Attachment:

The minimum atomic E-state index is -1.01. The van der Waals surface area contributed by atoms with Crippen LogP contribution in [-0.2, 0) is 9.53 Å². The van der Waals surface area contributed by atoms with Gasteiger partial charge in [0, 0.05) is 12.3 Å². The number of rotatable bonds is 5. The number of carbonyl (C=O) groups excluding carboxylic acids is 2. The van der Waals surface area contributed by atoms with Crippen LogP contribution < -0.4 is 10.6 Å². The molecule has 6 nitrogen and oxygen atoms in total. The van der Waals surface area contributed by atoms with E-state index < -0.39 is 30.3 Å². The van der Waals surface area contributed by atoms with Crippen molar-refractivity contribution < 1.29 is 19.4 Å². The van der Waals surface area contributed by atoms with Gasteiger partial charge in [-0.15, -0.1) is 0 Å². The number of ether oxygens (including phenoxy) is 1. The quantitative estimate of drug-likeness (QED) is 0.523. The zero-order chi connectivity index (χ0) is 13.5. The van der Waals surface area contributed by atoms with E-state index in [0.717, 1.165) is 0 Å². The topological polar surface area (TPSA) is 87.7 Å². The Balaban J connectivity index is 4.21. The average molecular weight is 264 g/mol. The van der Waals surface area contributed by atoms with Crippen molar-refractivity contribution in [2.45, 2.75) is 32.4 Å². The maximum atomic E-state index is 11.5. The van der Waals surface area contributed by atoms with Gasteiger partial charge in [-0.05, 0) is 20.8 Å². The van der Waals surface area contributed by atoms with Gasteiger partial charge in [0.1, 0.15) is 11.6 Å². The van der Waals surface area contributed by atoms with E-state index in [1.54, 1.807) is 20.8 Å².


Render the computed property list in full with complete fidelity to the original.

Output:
The minimum atomic E-state index is -1.01. The van der Waals surface area contributed by atoms with Crippen LogP contribution in [-0.2, 0) is 9.53 Å². The van der Waals surface area contributed by atoms with Gasteiger partial charge in [0, 0.05) is 12.3 Å². The number of rotatable bonds is 5. The number of carbonyl (C=O) groups excluding carboxylic acids is 2. The van der Waals surface area contributed by atoms with Crippen LogP contribution < -0.4 is 10.6 Å². The molecule has 6 nitrogen and oxygen atoms in total. The van der Waals surface area contributed by atoms with E-state index < -0.39 is 30.3 Å². The van der Waals surface area contributed by atoms with Crippen molar-refractivity contribution < 1.29 is 19.4 Å². The van der Waals surface area contributed by atoms with Gasteiger partial charge in [-0.15, -0.1) is 0 Å². The number of ether oxygens (including phenoxy) is 1. The quantitative estimate of drug-likeness (QED) is 0.523. The zero-order chi connectivity index (χ0) is 13.5. The van der Waals surface area contributed by atoms with E-state index in [0.717, 1.165) is 0 Å². The topological polar surface area (TPSA) is 87.7 Å². The Balaban J connectivity index is 4.21. The average molecular weight is 264 g/mol. The van der Waals surface area contributed by atoms with Crippen molar-refractivity contribution in [2.45, 2.75) is 32.4 Å². The maximum atomic E-state index is 11.5. The van der Waals surface area contributed by atoms with Gasteiger partial charge in [-0.05, 0) is 20.8 Å². The van der Waals surface area contributed by atoms with Gasteiger partial charge in [0.1, 0.15) is 11.6 Å². The van der Waals surface area contributed by atoms with E-state index in [1.54, 1.807) is 20.8 Å².